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any circumstance appears doubtful or suspicious.” She then related that, by the permission of Elizabeth, she had passed the evening of the night on which the murder had been committed, at the house of an aunt at Chêne, a village situated at about a league from Geneva. On her return, at about nine o'clock, she met a man, who asked her if she had seen any thing of the child who was lost. She was alarmed by this account, and passed several hours in looking for him, when the gates of Geneva were shut, and she was forced to remain seVeral hours of the night in a barn belonging to a cottage, being unwilling to call up the inhabitants, to whom she Was well known. Unable to rest or sleep, she quitted her asylum early, that she might again endeavour to find my brother. If she had gone near the spot where his body lay, it was without her knowledge. That she had been bewildered when questioned by the marketwoman, was not surprising, since she had passed a sleepless night, and the fate of poor William was yet uncertain. Concerning the picture she could give no account. “I know,” continued the unhappy victim, “how heavily and fatally this one circumstance weighs against me, but I have no power of explaining it; and when I have expressed my utter ignorance, I am only left to conjecture concerning the probabilities by which it might have been placed in my pocket. But here also I am checked. I believe that I have no enemy on earth, and nome surely would have been so wicked as to destroy me wantonly. Did the murderer place it there 2 I know of no opportunity afforded him for so doing; or if I had, why should he have stolen the jewel, to part with it again so soon “I commit my cause to the justice of my judges, yet I see no room for hope. I beg permission to have a few witnesses examined concerning my character; and if their testimony shall not overweigh my supposed guilt, I must be condemned, although I would pledge my salvation on my innocence.” Several witnesses were called, who had known her for many years, and they spoke well of her; but fear, and hatred of the crime of which they supposed her guilty, rendered them timorous, and unwilling to come forward. Elizabeth saw even this last resource, her excellent dispositions and irreproachable conduct, about to fail the accused, when, although violently agi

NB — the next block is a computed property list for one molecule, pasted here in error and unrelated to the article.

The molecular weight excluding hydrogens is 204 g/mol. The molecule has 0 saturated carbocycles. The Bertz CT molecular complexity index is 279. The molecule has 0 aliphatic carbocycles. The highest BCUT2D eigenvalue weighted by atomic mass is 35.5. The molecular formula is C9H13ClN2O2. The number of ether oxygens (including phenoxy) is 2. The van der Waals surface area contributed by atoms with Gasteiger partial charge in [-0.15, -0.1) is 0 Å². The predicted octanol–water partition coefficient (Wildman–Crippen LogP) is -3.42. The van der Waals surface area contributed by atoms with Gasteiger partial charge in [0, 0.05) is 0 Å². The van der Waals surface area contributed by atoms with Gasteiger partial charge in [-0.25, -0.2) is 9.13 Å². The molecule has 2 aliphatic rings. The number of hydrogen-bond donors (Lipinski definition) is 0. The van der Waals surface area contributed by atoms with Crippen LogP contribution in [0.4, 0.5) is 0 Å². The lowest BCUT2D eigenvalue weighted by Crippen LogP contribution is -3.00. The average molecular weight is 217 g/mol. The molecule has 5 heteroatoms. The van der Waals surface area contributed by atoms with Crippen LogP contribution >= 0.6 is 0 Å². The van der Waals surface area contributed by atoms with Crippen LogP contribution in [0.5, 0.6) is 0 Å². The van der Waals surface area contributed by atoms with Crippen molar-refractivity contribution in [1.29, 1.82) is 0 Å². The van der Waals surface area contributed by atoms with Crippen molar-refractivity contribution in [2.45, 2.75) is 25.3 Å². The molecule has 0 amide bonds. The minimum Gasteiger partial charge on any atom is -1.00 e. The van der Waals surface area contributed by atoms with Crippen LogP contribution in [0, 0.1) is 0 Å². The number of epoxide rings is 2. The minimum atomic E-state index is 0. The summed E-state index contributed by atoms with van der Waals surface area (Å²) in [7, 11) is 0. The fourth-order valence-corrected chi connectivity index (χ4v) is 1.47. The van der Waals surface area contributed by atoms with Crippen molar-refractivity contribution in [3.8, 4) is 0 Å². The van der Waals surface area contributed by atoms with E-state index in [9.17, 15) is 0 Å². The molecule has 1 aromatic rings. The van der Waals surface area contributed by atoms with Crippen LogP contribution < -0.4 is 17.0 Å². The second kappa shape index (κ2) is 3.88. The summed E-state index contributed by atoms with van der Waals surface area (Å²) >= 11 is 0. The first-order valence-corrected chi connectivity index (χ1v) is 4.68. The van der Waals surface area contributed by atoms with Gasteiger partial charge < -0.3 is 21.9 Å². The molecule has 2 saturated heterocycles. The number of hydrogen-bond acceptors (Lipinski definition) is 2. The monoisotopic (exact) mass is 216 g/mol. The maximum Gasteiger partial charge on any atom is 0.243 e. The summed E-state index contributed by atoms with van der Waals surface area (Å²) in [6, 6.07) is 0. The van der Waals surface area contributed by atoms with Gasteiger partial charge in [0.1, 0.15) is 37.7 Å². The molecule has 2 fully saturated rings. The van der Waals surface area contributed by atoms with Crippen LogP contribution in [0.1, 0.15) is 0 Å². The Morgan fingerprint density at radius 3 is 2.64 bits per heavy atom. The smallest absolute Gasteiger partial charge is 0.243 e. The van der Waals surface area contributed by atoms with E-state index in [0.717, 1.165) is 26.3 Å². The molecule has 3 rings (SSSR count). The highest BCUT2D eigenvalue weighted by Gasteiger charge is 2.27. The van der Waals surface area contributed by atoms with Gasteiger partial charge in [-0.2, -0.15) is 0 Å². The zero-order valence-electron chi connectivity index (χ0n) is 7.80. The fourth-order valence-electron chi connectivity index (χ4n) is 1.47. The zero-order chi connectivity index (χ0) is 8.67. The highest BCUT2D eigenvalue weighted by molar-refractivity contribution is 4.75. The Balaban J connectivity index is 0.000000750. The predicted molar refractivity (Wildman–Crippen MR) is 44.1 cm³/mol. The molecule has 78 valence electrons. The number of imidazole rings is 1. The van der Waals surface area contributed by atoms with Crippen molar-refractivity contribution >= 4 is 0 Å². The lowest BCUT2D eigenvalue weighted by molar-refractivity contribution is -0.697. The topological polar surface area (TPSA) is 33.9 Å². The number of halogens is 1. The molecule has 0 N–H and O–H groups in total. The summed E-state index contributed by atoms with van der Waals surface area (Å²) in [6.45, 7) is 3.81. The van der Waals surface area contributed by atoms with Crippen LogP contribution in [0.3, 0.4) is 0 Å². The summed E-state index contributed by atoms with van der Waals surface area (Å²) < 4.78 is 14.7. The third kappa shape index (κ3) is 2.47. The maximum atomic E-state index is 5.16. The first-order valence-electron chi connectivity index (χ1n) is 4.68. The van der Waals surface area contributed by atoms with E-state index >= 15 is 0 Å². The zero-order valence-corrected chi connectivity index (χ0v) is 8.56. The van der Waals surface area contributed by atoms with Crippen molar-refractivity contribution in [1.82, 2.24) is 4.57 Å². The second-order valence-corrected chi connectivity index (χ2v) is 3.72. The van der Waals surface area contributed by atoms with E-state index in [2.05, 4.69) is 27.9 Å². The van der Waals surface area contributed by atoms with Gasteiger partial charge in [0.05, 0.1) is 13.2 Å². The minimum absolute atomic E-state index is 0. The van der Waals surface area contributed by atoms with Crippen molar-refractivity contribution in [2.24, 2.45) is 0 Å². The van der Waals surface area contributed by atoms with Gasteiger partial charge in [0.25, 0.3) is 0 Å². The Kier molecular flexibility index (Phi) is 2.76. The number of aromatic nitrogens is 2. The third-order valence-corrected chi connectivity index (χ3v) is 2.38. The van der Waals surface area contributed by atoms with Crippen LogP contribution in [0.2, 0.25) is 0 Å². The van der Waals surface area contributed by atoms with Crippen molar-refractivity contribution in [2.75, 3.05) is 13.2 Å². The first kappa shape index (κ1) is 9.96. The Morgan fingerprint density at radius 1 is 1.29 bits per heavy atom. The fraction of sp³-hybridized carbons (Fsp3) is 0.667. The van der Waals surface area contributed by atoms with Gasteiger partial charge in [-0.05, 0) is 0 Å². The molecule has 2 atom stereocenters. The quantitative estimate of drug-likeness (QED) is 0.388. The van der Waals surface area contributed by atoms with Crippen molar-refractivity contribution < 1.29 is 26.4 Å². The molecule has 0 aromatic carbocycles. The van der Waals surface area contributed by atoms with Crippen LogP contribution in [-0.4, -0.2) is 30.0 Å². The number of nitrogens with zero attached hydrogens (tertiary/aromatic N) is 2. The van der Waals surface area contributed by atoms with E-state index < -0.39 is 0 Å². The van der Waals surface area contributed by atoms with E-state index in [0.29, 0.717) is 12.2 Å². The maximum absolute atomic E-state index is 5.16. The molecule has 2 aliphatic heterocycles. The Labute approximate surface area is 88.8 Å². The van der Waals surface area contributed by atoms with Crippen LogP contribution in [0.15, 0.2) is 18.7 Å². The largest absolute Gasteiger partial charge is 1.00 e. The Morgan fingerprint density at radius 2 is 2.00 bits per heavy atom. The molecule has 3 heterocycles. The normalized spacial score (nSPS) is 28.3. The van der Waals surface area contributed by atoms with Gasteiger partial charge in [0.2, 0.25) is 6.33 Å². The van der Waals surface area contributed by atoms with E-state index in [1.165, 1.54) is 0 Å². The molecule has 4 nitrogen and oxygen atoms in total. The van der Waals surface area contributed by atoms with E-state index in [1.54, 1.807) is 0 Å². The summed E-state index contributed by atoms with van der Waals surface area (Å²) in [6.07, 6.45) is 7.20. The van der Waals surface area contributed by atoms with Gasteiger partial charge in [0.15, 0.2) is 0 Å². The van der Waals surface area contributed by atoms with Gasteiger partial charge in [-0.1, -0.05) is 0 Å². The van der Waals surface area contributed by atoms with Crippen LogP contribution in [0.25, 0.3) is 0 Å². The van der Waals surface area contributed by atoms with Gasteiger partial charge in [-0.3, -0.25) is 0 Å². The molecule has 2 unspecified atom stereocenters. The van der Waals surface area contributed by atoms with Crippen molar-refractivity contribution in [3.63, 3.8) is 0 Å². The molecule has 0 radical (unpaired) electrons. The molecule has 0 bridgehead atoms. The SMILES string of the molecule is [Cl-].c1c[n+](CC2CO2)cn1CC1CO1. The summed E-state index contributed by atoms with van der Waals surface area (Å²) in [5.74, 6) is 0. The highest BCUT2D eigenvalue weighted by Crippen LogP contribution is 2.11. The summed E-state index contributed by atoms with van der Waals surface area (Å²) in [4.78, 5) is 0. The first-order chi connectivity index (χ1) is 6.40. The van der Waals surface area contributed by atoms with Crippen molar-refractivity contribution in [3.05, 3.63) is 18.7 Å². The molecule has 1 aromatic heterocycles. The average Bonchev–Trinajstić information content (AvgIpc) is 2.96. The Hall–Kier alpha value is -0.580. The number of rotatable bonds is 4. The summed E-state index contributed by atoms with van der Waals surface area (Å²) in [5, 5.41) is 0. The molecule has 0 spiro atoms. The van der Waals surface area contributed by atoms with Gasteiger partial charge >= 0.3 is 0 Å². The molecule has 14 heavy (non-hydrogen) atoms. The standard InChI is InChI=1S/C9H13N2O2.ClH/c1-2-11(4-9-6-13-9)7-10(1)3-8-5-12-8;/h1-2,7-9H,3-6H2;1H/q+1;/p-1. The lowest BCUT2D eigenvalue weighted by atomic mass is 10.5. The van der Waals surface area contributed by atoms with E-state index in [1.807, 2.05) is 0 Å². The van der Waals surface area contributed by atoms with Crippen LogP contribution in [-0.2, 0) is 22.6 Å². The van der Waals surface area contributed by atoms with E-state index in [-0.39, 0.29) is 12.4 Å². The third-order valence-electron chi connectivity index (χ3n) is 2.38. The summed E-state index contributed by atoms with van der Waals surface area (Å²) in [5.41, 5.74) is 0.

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tated, she desired permission to address
the court.
“I am,” said she, “the cousin of the
unhappy child who was murdered, or
rather his sister, for I was educated by
and have lived with his parents ever
since and even long before his birth. It
may therefore be judged indecent in me
to come forward on this occasion; but
when I see a fellow-creature about to
perish through the cowardice of her
pretended friends, I wish to be allowed
to speak, that I may say what I know of
her character. I am well acquainted
with the accused. I have lived in the
same house with her, at one time for
five, and at another for nearly two years,
During all that period she appeared to
me the most amiable and benevolent of
human creatures. She nursed Madame
Frankenstein, my aunt, in her last illness
with the greatest affection and care; and

afterwards attended her own mother during a tedious illness, in a manner that excited the admiration of all who knew her. After which she again lived in my uncle's house, where she was beloved by all the family. She was warmly attached to the child who is now dead, and acted towards him like a most affectionate mother. For my own part, I do not hesitate to say, that, notwithstanding all the evidence produced against her, I believe and rely on her perfect innocence. She had no temptation for such an action: as to the bau

bleon which the chief proof rests, if she

had earnestly desired it, I should have

willingly given it to her; so much do

I esteem and value her.”
Excellent Elizabeth ! A murmur of

approbation was heard; but it was ex

cited by her generous interference, and

not in favour of poor Justine, on whom WOL. I. I

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